People's age is often used in airport
00:00
recognition utilities to identify
00:00
suspects of crime or potential terrorists,
00:00
because that winds up being a good identifier.
00:00
Facial recognition would
00:00
>> go to the physiological traits.
00:00
>> Lots of different types of biometrics is used.
00:00
Now with the behavior-based biometrics,
00:00
you can change how you walk or how
00:00
you talk for a short period of time.
00:00
But eventually, 99.9 percent of people,
00:00
if they're asked to do something long enough,
00:00
they'll revert back to what's natural for them.
00:00
I might walk differently for 15 feet,
00:00
but eventually I'm going to go
00:00
back to how I normally walk.
00:00
Now, biometrics, like we said,
00:00
if everything is equal and you
00:00
only get single factor authentication,
00:00
then biometrics tends to be the strongest.
00:00
Well, it really depends on the quality of your device.
00:00
Some biometrics devices do very basic reading.
00:00
They're very inexpensive,
00:00
but they don't give you a great degree of security,
00:00
whereas others much more
00:00
sophisticated can give you a high degree of assurance.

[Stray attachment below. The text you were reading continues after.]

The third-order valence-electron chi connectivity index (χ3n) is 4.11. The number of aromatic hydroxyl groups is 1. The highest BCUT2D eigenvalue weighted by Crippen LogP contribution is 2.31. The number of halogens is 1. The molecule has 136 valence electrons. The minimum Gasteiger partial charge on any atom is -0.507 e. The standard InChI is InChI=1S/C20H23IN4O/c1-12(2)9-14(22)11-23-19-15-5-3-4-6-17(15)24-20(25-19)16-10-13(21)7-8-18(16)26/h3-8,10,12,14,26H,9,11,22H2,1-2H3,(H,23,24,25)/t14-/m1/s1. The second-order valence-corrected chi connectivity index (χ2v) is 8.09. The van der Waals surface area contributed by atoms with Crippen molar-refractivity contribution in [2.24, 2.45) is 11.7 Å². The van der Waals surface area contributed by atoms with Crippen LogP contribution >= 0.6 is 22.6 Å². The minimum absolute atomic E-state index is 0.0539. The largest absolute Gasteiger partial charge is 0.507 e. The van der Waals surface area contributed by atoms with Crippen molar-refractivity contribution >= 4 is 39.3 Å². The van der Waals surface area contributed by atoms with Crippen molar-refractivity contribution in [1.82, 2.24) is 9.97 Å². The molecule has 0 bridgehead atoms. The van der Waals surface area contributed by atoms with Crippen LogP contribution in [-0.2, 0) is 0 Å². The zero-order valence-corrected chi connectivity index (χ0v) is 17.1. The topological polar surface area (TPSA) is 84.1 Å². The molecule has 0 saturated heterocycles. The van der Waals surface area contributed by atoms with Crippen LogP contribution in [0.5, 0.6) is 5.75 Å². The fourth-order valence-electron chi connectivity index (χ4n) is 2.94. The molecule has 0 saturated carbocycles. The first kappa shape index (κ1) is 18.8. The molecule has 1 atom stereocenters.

00:00
Let's say that I have a laptop and I'm
00:00
going to use my thumbprint to authenticate.
00:00
Now, I want to make sure no one that is
00:00
not me gets access to my laptop.
00:00
When I provide the setup and I provide my thumbprint,
00:00
I am go in and say I want a 100 percent match.
00:00
Anybody trying to log in,
00:00
if it doesn't match a 100 percent,
00:00
then deny them access.
00:00
That's a pretty steep requirement.
00:00
What I'm going to find happens is
00:00
every time I go to login,
00:00
I'm going to be denied.
00:00
Because a 100 percent match
00:00
>> is just not going to happen.
00:00
>> The exact same pressure,
00:00
the exact same role.
00:00
Nothing on my fingertips,
00:00
no cuts, no nix.
00:00
It's just not going to happen.
00:00
What's going to happen
00:00
is I'm going to get a false rejection.